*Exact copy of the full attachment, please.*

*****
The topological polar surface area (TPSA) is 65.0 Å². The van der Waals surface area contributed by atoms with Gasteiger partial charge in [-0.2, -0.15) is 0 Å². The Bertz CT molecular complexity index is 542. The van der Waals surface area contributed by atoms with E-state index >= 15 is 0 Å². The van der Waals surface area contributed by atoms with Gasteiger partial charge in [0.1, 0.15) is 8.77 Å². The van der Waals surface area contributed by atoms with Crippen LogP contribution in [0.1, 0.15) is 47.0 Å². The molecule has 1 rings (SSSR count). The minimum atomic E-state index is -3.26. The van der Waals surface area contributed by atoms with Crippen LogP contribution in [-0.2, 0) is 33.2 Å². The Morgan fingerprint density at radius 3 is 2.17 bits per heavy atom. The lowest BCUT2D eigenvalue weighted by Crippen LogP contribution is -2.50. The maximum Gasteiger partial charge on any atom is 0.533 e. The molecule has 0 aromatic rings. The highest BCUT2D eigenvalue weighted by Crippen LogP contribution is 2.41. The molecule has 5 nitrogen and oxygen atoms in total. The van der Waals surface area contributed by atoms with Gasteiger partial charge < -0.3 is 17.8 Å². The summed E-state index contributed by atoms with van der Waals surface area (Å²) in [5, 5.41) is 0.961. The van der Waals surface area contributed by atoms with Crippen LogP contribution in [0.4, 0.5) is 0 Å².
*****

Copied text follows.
The topological polar surface area (TPSA) is 65.0 Å². The van der Waals surface area contributed by atoms with Gasteiger partial charge in [-0.2, -0.15) is 0 Å². The Bertz CT molecular complexity index is 542. The van der Waals surface area contributed by atoms with E-state index >= 15 is 0 Å². The van der Waals surface area contributed by atoms with Gasteiger partial charge in [0.1, 0.15) is 8.77 Å². The van der Waals surface area contributed by atoms with Crippen LogP contribution in [0.1, 0.15) is 47.0 Å². The molecule has 1 rings (SSSR count). The minimum atomic E-state index is -3.26. The van der Waals surface area contributed by atoms with Crippen LogP contribution in [-0.2, 0) is 33.2 Å². The Morgan fingerprint density at radius 3 is 2.17 bits per heavy atom. The lowest BCUT2D eigenvalue weighted by Crippen LogP contribution is -2.50. The maximum Gasteiger partial charge on any atom is 0.533 e. The molecule has 0 aromatic rings. The highest BCUT2D eigenvalue weighted by Crippen LogP contribution is 2.41. The molecule has 5 nitrogen and oxygen atoms in total. The van der Waals surface area contributed by atoms with Gasteiger partial charge < -0.3 is 17.8 Å². The summed E-state index contributed by atoms with van der Waals surface area (Å²) in [5, 5.41) is 0.961. The van der Waals surface area contributed by atoms with Crippen LogP contribution in [0.4, 0.5) is 0 Å².